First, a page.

All this took time. More than an hour and a half had elapsed since his arrival at the empty car. And now, for the first time, he dropped out of his saddle and down into the car. He removed the detaining ropes, and the trolley-wheel began slowly to revolve. The car was moving, and he knew that somewhere beyond, although he could not see, the car of Spillane was likewise moving, and in the opposite direction.
There was no need for a brake, for his weight sufficiently counterbalanced the weight in the other car; and soon he saw the cliff rising out of the cloud depths and the old familiar drum going round and round.
Jerry climbed out and made the car securely fast. He did it deliberately and carefully, and then, quite unhero-like, he sank down by the drum, regardless of the pelting storm, and burst out sobbing.
There were many reasons why he sobbed—partly from the pain of his hand, which was excruciating; partly from exhaustion; partly from relief and release from the nerve-tension he had been under for so long; and in a large measure for thankfulness that the man and woman were saved.
They were not there to thank him; but somewhere beyond that howling, storm-driven gulf he knew they were hurrying over the trail toward the Clover Leaf.
Jerry staggered to the cabin, and his hand left the white knob red with blood as he opened the door, but he took no notice of it.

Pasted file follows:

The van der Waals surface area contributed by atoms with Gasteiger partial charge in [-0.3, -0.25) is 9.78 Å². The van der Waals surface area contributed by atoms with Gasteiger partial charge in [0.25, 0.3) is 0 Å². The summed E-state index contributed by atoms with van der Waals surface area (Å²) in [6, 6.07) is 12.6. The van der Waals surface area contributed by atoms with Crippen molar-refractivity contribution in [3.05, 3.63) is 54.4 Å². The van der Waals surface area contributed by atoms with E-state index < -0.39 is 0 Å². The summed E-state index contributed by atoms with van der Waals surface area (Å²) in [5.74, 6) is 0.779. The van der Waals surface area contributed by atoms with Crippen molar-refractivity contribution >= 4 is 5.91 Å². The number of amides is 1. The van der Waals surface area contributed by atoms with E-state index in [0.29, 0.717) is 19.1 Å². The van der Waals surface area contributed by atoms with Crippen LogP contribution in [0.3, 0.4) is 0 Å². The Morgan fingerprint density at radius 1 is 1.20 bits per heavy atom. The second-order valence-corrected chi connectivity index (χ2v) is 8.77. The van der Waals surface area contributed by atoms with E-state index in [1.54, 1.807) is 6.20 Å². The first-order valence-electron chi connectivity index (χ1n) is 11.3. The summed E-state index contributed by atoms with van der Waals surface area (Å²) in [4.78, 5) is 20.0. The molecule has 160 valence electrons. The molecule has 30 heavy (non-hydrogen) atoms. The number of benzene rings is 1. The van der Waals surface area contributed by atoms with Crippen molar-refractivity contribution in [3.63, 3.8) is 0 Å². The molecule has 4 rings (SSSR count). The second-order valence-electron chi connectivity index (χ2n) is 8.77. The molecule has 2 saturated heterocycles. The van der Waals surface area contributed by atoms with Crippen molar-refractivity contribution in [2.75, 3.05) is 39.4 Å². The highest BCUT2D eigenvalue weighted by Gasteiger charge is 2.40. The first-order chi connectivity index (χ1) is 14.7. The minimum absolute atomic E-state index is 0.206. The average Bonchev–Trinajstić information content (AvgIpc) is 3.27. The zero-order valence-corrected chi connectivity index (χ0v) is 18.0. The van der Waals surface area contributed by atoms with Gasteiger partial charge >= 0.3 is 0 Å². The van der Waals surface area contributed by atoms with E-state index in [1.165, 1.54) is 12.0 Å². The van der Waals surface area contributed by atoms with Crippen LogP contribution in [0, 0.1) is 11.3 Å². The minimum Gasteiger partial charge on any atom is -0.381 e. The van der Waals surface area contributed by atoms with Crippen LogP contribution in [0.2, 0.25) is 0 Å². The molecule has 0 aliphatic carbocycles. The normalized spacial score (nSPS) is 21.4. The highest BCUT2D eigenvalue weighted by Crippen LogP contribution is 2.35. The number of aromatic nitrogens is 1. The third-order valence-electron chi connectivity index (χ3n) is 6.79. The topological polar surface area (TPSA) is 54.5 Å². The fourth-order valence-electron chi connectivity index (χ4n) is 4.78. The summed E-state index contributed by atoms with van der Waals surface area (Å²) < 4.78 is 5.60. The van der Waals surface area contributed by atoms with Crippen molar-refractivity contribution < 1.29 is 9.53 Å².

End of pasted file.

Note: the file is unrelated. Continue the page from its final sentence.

He was too proudly contented with himself, for he was certain that he had done well, and he was honest enough to admit to himself that he had done well. But a small regret arose and persisted in his thoughts—if his father had only been there to see!
IN YEDDO BAY
Somewhere along Theater Street he had lost it. He remembered being hustled somewhat roughly on the bridge over one of the canals that cross that busy thoroughfare. Possibly some slant-eyed, light-fingered pickpocket was even then enjoying the fifty-odd yen his purse had contained. And then again, he thought, he might have lost it himself, just lost it carelessly.
Hopelessly, and for the twentieth time, he searched in all his pockets for the missing purse. It was not there. His hand lingered in his empty hip-pocket, and he woefully regarded the voluble and vociferous restaurant-keeper, who insanely clamored: “Twenty-five sen! You pay now! Twenty-five sen!”
“But my purse!” the boy said. “I tell you I’ve lost it somewhere.”
Whereupon the restaurant-keeper lifted his arms indignantly and shrieked: “Twenty-five sen! Twenty-five sen! You pay now!”
Quite a crowd had collected, and it was growing embarrassing for Alf Davis.
It was so ridiculous and petty, Alf thought. Such a disturbance about nothing! And, decidedly, he must be doing something. Thoughts of diving wildly through that forest of legs, and of striking out at whomsoever opposed him, flashed through his mind; but, as though divining his purpose, one of the waiters, a short and chunky chap with an evil-looking cast in one eye, seized him by the arm.